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Fierstein, Harvey (b. 1954)  
 
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With a great score by Jerry Herman, La Cage aux Folles was a smash hit on Broadway and won numerous honors, including the 1983 Tony Award for best book.

Fierstein's next three plays, Spookhouse (1984), Safe Sex, another trilogy of one-acts (1987), and Forget Him (1988), met with considerably less success at the box-office, although some critics found parts of Safe Sex to be some of his best work. Fierstein also wrote the book for the musical Legs Diamond (1988). The show, which starred Peter Allen, was a disaster that has achieved a kind of legendary status in Broadway lore.

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In the mid-1980s Fierstein began his career in movies, some cinematic and others for television. His early projects included the narration of Rob Epstein and Richard Schmiechen's The Times of Harvey Milk (1984) and an acting role in Sidney Lumet's Garbo Talks (1984).

Fierstein revised the script of Torch Song Trilogy to bring the story to the big screen. Producers expressed reservations, saying that the play had become a "period piece" since it is set in the 1970s, before the AIDS crisis became acute. They also felt that a more prominent actor--either Dustin Hoffman or Richard Dreyfuss--should play the lead role. However, both Hoffman and Dreyfuss, having seen Fierstein onstage as Arnold, told him that they believed he was the best choice for the part.

The independent production company New Line Cinema made the 1987 film, in which Fierstein starred and which Paul Bogart directed. The movie was enthusiastically received. Critic Brian D. Johnson called it "a funny, poignant, and surprisingly wholesome tale of romantic love and old-fashioned family values," and David Ansen pronounced Fierstein's "generous, overspilling performance . . . a marvel."

Fierstein became a commentator for the television series In the Life in 1992. He also continued acting in a wide variety of films including Chris Columbus's Mrs. Doubtfire (1993), Woody Allen's Bullets over Broadway (1994), Rob Epstein's The Celluloid Closet (1995), in which he appeared as himself, Roland Emmerich's Independence Day (1996), and Emily Squires' Elmo Saves Christmas (1996). As a favor to his friend director John Nicollela he played a pirate villain in Kull the Conqueror (1997). Critic Rafer Guzman, though commenting that "the acting in Kull . . . leaves a lot to be desired," singled out Fierstein's performance as "the most delightful surprise in the film."

Fierstein also made guest appearances on numerous television shows including Miami Vice (1986), The Simpsons (1990), Murder, She Wrote (1992), and Ellen (1998). His 1992 turn in the Cheers episode "Rebecca's Lover . . . Not" won him an Emmy nomination.

In 1998 Fierstein voiced a character in the animated Disney feature Mulan (directed by Tony Bancroft), a story loosely based on the ancient Chinese tale of a girl who disguised herself as a boy so that her family could comply with an imperial decree that every household must supply one soldier to the army. Before accepting the part Fierstein verified that the majority of the cast was Asian so that he would not be "tak[ing] work away from an Asian actor."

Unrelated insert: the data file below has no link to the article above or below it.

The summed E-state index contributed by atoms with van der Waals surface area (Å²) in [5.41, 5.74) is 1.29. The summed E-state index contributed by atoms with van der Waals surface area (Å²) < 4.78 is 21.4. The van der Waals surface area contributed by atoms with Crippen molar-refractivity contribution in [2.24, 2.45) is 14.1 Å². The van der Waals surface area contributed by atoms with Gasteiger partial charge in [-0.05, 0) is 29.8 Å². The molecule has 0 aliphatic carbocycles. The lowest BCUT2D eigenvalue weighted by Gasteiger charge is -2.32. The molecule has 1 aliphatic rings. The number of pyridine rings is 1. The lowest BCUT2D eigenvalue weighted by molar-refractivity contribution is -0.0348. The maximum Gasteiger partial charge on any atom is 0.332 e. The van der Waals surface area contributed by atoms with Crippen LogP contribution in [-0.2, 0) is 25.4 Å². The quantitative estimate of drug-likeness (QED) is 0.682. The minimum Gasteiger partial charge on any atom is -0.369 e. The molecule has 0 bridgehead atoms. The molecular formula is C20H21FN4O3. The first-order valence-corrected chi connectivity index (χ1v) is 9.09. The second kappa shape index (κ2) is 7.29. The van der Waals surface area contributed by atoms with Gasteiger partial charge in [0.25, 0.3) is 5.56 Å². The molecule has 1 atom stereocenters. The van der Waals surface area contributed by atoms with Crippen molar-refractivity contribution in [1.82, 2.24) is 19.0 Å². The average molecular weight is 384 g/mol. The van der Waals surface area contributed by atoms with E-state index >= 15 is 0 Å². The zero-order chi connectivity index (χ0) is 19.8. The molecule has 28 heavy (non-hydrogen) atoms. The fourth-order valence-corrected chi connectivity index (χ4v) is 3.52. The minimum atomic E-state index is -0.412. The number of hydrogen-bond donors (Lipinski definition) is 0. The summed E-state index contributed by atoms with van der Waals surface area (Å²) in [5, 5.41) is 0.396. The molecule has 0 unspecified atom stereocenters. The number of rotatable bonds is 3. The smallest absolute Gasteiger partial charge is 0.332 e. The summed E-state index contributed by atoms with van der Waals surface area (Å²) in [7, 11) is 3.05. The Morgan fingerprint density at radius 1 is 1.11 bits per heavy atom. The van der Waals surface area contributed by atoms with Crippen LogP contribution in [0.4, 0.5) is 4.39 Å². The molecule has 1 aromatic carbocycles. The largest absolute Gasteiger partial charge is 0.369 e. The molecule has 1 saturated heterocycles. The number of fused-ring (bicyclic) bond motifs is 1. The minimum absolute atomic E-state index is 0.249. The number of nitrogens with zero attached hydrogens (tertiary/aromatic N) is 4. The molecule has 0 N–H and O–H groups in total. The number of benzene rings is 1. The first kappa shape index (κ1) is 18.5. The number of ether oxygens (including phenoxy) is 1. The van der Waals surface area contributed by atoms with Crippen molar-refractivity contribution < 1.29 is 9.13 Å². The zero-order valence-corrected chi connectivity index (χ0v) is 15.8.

One of Fierstein's many works on the theme of respect for all was the 1999 television movie The Sissy Duckling (directed by Anthony Bell). The project, for which Fierstein wrote the script and voiced the title character (Melissa Etheridge voiced his mother), won a Humanitas Prize in 2000. His adaptation of the story as a children's book (2002) was warmly received and sold extremely well.

Another of Fierstein's television projects was the movie Common Ground (directed by Donna Deitch, 2000), made for the Showtime cable network. Fierstein, Paula Vogel, and Terrence McNally each wrote a piece for the trilogy. The film, set in a fictional small town in Connecticut, looks at the lives of gay men and lesbians in the 1950s, the 1970s, and at the turn of the twenty-first century. Fierstein's contribution, "Andy & Amos," in which he also acted, concerns the issue of gay marriage.

After a lengthy absence Fierstein made a triumphant return to Broadway in the run-away hit musical Hairspray (2002), an adaptation of John Waters' 1988 film. The highly regarded team of Marc Shaiman and Scott Wittman wrote the music, and Mark O'Donnell and Thomas Meehan supplied the book.

Fierstein made his Broadway musical debut in a dress, as Edna Turnblad, the role played by the legendary drag performer Divine in the Waters film. Fierstein was thrilled to get the part and declared that he would "always be grateful, because for this brief, shining moment, I am Ethel Merman, starring in a musical."

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